On 3 November, president Poroshenko visited Turkey, where he and Patriarch Bartholomew signed an agreement to move peacefully towards autocephaly and avoid ecclesiastical schisms. Bartholomew said that this facilitated the issue of the official document granting autocephaly (the tomos). This decision was to reassure all parties that the matter was proceeding peacefully, but also the Russian authorities, who reacted to the actions of the Patriarchate of Constantinople by saying that they were ready to protect Russian Orthodox Christians in Ukraine from possible violence and seizure of churches.
The Holy Synod of the Patriarchate of Constantinople convened on 27–29 November, prior to which the Patriarchate issued a statement (on 19 November) confirming once again that the Ukrainian Church would become independent and noting that the Synod would soon announce the date for the Unification Council of the Orthodox Churches of Ukraine, to be held in December. The Synod also reviewed the draft statutes of the Church that was to be established.
In the end, the establishment of the new Church was finalised at a Unification Council on 15 December in Kyiv and the Church elected a metropolitan as its primate. The Church would not get a Patriarch as its chief shepherd at first, even though this could not be excluded in the future. The young Primate, Epiphanius (Serhii Dumenko), who recently celebrated his 40th birthday, was not known to the wider public but, as the former right-hand man to Filaret, head of the UOC-KP, he already has experience in church matters.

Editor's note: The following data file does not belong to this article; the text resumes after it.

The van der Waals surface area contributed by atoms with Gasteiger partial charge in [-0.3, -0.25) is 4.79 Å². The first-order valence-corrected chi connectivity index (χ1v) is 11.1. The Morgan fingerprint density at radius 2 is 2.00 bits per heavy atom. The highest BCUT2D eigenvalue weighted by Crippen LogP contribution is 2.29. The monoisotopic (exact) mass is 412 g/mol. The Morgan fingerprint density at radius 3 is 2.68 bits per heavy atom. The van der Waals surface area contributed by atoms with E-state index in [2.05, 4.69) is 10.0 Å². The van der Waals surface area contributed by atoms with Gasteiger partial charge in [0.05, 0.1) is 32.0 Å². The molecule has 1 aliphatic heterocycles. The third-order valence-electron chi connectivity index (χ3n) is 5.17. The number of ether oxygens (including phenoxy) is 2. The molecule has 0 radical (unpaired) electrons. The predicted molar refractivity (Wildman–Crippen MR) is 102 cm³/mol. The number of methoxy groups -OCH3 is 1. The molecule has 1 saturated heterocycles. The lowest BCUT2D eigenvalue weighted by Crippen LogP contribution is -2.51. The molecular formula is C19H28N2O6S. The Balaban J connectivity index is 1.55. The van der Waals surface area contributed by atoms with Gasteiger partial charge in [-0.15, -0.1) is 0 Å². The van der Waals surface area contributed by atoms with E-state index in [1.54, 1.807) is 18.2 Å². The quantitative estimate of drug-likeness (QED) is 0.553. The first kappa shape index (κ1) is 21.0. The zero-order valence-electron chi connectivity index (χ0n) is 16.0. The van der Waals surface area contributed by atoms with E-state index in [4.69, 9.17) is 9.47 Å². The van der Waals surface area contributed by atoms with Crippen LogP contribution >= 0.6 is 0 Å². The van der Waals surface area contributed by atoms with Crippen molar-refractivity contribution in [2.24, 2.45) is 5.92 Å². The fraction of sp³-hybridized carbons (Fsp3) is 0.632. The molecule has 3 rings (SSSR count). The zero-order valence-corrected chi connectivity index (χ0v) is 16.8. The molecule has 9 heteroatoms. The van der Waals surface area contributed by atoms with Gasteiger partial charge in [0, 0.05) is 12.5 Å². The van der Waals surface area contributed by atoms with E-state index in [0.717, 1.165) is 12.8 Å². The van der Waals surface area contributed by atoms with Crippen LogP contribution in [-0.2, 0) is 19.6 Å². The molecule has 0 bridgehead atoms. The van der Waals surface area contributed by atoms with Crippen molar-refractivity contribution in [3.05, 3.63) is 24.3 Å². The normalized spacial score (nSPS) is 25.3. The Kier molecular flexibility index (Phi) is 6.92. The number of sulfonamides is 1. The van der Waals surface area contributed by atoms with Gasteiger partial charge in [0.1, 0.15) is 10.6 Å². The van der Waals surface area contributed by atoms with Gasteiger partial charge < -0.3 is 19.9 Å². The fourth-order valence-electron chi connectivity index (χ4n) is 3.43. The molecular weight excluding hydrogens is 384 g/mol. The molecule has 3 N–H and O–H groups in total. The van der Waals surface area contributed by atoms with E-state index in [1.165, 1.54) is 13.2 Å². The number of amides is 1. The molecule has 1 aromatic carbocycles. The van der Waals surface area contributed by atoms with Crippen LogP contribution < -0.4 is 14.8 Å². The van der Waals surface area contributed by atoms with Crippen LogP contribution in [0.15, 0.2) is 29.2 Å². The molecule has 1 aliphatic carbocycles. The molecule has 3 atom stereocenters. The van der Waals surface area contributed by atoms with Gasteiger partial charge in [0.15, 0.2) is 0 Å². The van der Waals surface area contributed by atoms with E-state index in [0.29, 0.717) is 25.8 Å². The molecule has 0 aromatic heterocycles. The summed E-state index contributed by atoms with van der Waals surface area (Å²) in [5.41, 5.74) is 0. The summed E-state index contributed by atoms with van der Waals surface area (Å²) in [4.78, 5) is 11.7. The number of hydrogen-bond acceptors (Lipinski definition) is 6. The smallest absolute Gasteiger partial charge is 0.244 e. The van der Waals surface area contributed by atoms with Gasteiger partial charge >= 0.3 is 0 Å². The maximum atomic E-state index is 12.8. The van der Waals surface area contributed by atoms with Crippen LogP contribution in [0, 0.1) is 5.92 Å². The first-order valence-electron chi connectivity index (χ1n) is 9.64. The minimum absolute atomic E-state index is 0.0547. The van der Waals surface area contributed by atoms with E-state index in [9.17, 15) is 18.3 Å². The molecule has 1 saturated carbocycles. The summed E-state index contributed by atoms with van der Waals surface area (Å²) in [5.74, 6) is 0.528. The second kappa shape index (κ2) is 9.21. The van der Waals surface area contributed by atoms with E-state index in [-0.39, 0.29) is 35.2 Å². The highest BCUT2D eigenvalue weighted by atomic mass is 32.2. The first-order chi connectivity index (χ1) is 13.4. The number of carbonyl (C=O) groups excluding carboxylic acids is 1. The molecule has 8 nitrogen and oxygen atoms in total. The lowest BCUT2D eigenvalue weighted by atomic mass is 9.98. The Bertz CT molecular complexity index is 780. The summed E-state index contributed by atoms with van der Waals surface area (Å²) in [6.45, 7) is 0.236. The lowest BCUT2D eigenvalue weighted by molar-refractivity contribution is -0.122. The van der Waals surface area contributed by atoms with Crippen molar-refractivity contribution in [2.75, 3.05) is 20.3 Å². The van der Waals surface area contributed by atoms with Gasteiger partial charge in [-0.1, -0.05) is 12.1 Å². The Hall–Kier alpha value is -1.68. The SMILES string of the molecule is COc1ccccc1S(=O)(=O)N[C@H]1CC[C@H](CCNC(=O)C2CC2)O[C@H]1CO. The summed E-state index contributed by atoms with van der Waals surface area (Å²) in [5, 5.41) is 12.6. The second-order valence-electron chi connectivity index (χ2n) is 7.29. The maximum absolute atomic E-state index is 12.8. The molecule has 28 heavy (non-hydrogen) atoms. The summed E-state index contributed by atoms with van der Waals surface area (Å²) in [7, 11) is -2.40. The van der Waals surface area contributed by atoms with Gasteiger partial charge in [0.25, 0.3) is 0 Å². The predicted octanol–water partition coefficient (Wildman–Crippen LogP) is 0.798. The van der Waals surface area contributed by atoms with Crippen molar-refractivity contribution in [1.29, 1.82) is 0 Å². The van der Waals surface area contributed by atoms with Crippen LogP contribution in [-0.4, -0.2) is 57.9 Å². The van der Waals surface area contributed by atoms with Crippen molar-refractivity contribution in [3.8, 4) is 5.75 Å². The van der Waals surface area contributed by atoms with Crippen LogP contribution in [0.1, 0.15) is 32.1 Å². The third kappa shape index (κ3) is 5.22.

Upon his enthronement as the head of the Church, he confirmed that the new Ukrainian Church hoped to include all the Orthodox congregations active in Ukraine in the future. The two churches (the UOC-KP and the Autocephalous Ukrainian Orthodox Church) on which the new Church was formed had hitherto been unacknowledged. Initially, the newly established Church was joined by about 100 congregations of the Ukrainian Orthodox Church of the Moscow Patriarchate (UOC-MP). This number has now grown to nearly 200. However, this is still marginal when compared to the size of the UOC-MP, whose network of 12,000 congregations makes it Ukraine’s largest religious organisation. However, the number of members tells another story because, despite the large network of congregations, the UOC-MP is not the largest Orthodox church and its membership has decreased significantly following Russia’s aggression.
On 6 January 2019, Patriarch Bartholomew handed over the Church’s decree (tomos) of autocephaly to Epiphanius in Constantinople, which was followed by his enthronement as the head of the Church in early February.
Actions and Omissions of the Russian Orthodox Church
The Russian authorities’ reaction to developments in Ukraine was blunt. Russia’s ruling elite, including president Vladimir Putin, discussed the situation that had unfolded in 2018 at the Russian Security Council on 13 October, and foreign minister Sergey Lavrov has since repeated the mantra that the United States was behind everything. Nevertheless, the Russian authorities did not go significantly beyond this in their public statements at the end of 2018. They declared quite firmly that the state had no authority to intervene in ecclesiastical matters. However, they continued to work behind the scenes. Their powerlessness and anger was also evident from the fact that, in addition to destabilising Ukraine, the aggression in the Kerch Strait was also intended to intimidate the Patriarchate of Constantinople, because nobody would declare ecclesiastical independence in a country brought to the brink of war. But autocephality was nevertheless announced.